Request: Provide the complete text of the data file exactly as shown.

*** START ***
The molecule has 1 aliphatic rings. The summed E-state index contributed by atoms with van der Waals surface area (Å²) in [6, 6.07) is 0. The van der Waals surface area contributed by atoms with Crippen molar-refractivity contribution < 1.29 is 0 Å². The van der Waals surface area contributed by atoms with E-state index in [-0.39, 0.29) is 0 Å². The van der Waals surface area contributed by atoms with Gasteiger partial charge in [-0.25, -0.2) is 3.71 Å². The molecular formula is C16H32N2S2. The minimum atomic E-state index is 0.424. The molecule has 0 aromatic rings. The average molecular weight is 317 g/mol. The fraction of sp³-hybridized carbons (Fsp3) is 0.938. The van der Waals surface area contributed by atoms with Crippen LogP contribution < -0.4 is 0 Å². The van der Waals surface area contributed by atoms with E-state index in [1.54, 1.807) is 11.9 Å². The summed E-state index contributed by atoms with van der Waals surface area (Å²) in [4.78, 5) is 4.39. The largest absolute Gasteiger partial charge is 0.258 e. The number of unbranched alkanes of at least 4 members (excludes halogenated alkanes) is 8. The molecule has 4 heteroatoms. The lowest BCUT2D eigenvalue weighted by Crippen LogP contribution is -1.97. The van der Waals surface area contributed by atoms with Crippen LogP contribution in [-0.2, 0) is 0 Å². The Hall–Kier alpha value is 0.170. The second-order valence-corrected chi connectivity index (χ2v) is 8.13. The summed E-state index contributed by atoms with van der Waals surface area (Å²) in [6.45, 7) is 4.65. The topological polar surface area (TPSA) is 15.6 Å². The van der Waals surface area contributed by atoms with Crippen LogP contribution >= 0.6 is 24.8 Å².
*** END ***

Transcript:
The molecule has 1 aliphatic rings. The summed E-state index contributed by atoms with van der Waals surface area (Å²) in [6, 6.07) is 0. The van der Waals surface area contributed by atoms with Crippen molar-refractivity contribution < 1.29 is 0 Å². The van der Waals surface area contributed by atoms with E-state index in [-0.39, 0.29) is 0 Å². The van der Waals surface area contributed by atoms with Gasteiger partial charge in [-0.25, -0.2) is 3.71 Å². The molecular formula is C16H32N2S2. The minimum atomic E-state index is 0.424. The molecule has 0 aromatic rings. The average molecular weight is 317 g/mol. The fraction of sp³-hybridized carbons (Fsp3) is 0.938. The van der Waals surface area contributed by atoms with Crippen LogP contribution < -0.4 is 0 Å². The van der Waals surface area contributed by atoms with E-state index in [1.54, 1.807) is 11.9 Å². The summed E-state index contributed by atoms with van der Waals surface area (Å²) in [4.78, 5) is 4.39. The largest absolute Gasteiger partial charge is 0.258 e. The number of unbranched alkanes of at least 4 members (excludes halogenated alkanes) is 8. The molecule has 4 heteroatoms. The lowest BCUT2D eigenvalue weighted by Crippen LogP contribution is -1.97. The van der Waals surface area contributed by atoms with Crippen LogP contribution in [-0.2, 0) is 0 Å². The Hall–Kier alpha value is 0.170. The second-order valence-corrected chi connectivity index (χ2v) is 8.13. The summed E-state index contributed by atoms with van der Waals surface area (Å²) in [6.45, 7) is 4.65. The topological polar surface area (TPSA) is 15.6 Å². The van der Waals surface area contributed by atoms with Crippen LogP contribution >= 0.6 is 24.8 Å².